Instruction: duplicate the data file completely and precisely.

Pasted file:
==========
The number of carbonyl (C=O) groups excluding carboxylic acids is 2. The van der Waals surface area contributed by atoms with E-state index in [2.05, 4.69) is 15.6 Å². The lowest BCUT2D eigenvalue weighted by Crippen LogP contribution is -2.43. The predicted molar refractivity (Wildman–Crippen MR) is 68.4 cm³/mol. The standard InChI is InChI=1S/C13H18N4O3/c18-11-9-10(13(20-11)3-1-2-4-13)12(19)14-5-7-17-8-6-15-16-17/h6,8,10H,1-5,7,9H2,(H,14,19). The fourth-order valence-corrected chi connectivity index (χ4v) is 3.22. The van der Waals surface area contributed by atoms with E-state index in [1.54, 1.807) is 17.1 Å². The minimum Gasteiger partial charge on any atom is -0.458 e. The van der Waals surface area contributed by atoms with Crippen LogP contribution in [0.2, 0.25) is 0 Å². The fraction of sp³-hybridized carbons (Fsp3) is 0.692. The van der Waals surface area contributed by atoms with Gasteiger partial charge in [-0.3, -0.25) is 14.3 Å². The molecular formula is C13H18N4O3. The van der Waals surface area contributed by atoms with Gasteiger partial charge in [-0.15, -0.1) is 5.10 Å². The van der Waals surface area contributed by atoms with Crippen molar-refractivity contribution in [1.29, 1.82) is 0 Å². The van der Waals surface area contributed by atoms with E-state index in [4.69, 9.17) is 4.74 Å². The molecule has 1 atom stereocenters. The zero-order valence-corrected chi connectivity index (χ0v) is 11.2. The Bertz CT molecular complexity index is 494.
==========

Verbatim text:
The number of carbonyl (C=O) groups excluding carboxylic acids is 2. The van der Waals surface area contributed by atoms with E-state index in [2.05, 4.69) is 15.6 Å². The lowest BCUT2D eigenvalue weighted by Crippen LogP contribution is -2.43. The predicted molar refractivity (Wildman–Crippen MR) is 68.4 cm³/mol. The standard InChI is InChI=1S/C13H18N4O3/c18-11-9-10(13(20-11)3-1-2-4-13)12(19)14-5-7-17-8-6-15-16-17/h6,8,10H,1-5,7,9H2,(H,14,19). The fourth-order valence-corrected chi connectivity index (χ4v) is 3.22. The van der Waals surface area contributed by atoms with E-state index in [1.54, 1.807) is 17.1 Å². The minimum Gasteiger partial charge on any atom is -0.458 e. The van der Waals surface area contributed by atoms with Crippen LogP contribution in [0.2, 0.25) is 0 Å². The fraction of sp³-hybridized carbons (Fsp3) is 0.692. The van der Waals surface area contributed by atoms with Gasteiger partial charge in [-0.3, -0.25) is 14.3 Å². The molecular formula is C13H18N4O3. The van der Waals surface area contributed by atoms with Gasteiger partial charge in [-0.15, -0.1) is 5.10 Å². The van der Waals surface area contributed by atoms with Crippen molar-refractivity contribution in [1.29, 1.82) is 0 Å². The van der Waals surface area contributed by atoms with E-state index in [4.69, 9.17) is 4.74 Å². The molecule has 1 atom stereocenters. The zero-order valence-corrected chi connectivity index (χ0v) is 11.2. The Bertz CT molecular complexity index is 494.